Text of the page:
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Interview: The National's Bryce Dessner on 'Trouble Will Find Me'.

Interview: The National's Bryce Dessner on 'Trouble Will Find Me'.

Backstage at Splendour In The Grass 2013, The National guitarist Bryce Dessner - identical twin of Aaron Dessner - kindly granted Coup De Main some of his time to discuss how the band's songwriting process has evolved throughout their fourteen-year career, Tom Berninger's 'Mistaken For Strangers' film and what makes a good guitarist...

"’s the emotional feeling that you get in a good rock song or folk song, there’s just nothing that rivals that. It speaks straight to the heart and it has a kind of visceral quality..."

COUP DE MAIN: Obvious first question... when are The National returning to New Zealand?
THE NATIONAL - BRYCE DESSNER: We’re not sure! We think hopefully in 2014. There’ll be something announced soonish.

[ The National will play Auckland's Vector Arena on February 4th, 2014 - click here to read the full tour announcement. ]

CDM: If you were to hold one of your MusicNOW Festivals in New Zealand, who would you choose to play?
BRYCE: If I were to do that in New Zealand... well, we would get a bunch of friends over. I always ask people like Bon Iver and my friends from Arcade Fire. There’s some Australians that I love - Julia Stone is really great, we've become friends with her. I don’t actually know that I know any New Zealand musicians, but I’d find some for sure.

CDM: 'Mistaken For Strangers' is playing at the New Zealand International Film Festival now, what ran through your mind while watching Tom Berninger's film for the first time?
BRYCE: I was really proud of him. We were there for him filming that the whole time, he was able to shape it into something more than a band-film. It’s not just a story about the band, it’s really this other story that we play a role in. We were mostly just proud that he pulled it off.

CDM: Do you feel like it's an accurate portrayal of the The National?
BRYCE: It’s a portrayal of a side of the band, yeah. We come off okay in it, but as I said it’s not really about us - there’s things about it that are accurate and others that are less so, but it’s definitely an interesting movie.

CDM: In a good way, the humour of it reminded me of 'Spinal Tap'.
BRYCE: Yeah, it’s like a post 'Spinal Tap' music rockumentary.

CDM: Has the band's songwriting process changed from your first self-titled album, to 'Trouble Will Find Me'?
BRYCE: Yes, I think we’ve gotten better! <laughs> And we’ve evolved. The first demos are all made on 4-tracks, then 'Sad Songs For Dirty Lovers' and 'Alligator' were on digital 8-track. And then we kind of graduated, we’ve built our own studio in Brooklyn so we got much more involved in the recording process and have really been more experimental with sounds and orchestration, Matt’s become more adventurous with his voice and has a bigger range than he ever has. We’ve grown with every record, I think.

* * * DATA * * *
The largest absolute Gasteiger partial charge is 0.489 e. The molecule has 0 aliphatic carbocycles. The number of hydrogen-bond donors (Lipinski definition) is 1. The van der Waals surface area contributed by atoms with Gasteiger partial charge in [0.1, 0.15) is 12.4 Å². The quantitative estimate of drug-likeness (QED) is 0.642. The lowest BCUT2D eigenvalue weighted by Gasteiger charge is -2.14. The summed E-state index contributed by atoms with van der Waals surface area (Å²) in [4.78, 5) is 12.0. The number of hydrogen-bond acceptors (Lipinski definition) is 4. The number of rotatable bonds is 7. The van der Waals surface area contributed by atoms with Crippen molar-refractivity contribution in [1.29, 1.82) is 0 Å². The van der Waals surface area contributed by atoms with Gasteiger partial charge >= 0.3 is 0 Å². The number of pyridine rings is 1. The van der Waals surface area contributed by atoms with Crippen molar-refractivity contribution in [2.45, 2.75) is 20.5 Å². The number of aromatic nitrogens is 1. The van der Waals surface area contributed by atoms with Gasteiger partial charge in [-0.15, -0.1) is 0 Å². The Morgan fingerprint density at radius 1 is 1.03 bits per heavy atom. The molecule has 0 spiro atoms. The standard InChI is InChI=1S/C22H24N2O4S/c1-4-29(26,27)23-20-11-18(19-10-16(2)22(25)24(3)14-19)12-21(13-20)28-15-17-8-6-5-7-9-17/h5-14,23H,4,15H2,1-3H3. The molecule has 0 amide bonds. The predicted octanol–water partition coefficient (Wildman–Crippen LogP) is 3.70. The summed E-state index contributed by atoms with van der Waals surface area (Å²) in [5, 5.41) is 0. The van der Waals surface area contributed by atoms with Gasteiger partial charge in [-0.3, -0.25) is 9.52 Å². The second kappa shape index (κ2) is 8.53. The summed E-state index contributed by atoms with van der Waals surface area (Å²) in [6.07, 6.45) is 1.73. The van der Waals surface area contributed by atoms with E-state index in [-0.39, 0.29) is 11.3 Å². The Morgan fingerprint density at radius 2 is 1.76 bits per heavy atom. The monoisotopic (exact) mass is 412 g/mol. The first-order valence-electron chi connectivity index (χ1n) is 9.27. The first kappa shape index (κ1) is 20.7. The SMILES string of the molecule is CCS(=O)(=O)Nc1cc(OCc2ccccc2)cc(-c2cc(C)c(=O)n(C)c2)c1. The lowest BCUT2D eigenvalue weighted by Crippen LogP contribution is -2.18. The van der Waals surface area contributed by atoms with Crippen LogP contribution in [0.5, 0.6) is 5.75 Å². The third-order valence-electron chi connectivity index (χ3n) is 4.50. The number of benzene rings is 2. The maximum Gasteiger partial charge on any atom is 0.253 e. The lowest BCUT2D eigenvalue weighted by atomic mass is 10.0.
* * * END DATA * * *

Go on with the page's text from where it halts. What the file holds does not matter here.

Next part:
CDM: Do you think it's easier or harder, self-producing your own albums?
BRYCE: To be honest, we’ve always pretty much self-produced in the past. Peter Katis had production credit and was a very creative mixer, but all along it’s been kind of like the band was producing our own records. We’re a very collaborative band and we all have really strong opinions about stuff, so it makes sense to do it that way. I don’t know if we could do it any other way, to really have... say a musical producer come in and direct us is something we haven’t tried, I think that would be hard.

CDM: Is there any song in particular on 'Trouble Will Find Me' that you feel best represents the band at this stage of your career?
BRYCE: 'This Is The Last Time' or a song like 'Humiliation', those are formally really ambitious songs that really stretch what we do in a good way. I think those two songs are probably just ambitious in a way musically and lyrically, that I think is a good reflection of where we are.

CDM: Do you have any favourite lyrics of Matt's on 'Trouble Will Find Me'?
BRYCE: I think the track 'Sea Of Love' - "If I stay here trouble will find me..." - that’s pretty interesting and a brilliant turn of phrase. I have a lot... or "I stay down, with my demons..." in 'Demons', that’s also a favourite.


CDM: After having performed your song 'Sorrow' 105 times in a row live for six hours straight at New York's MoMA PS1, did how you feel about the song change at all?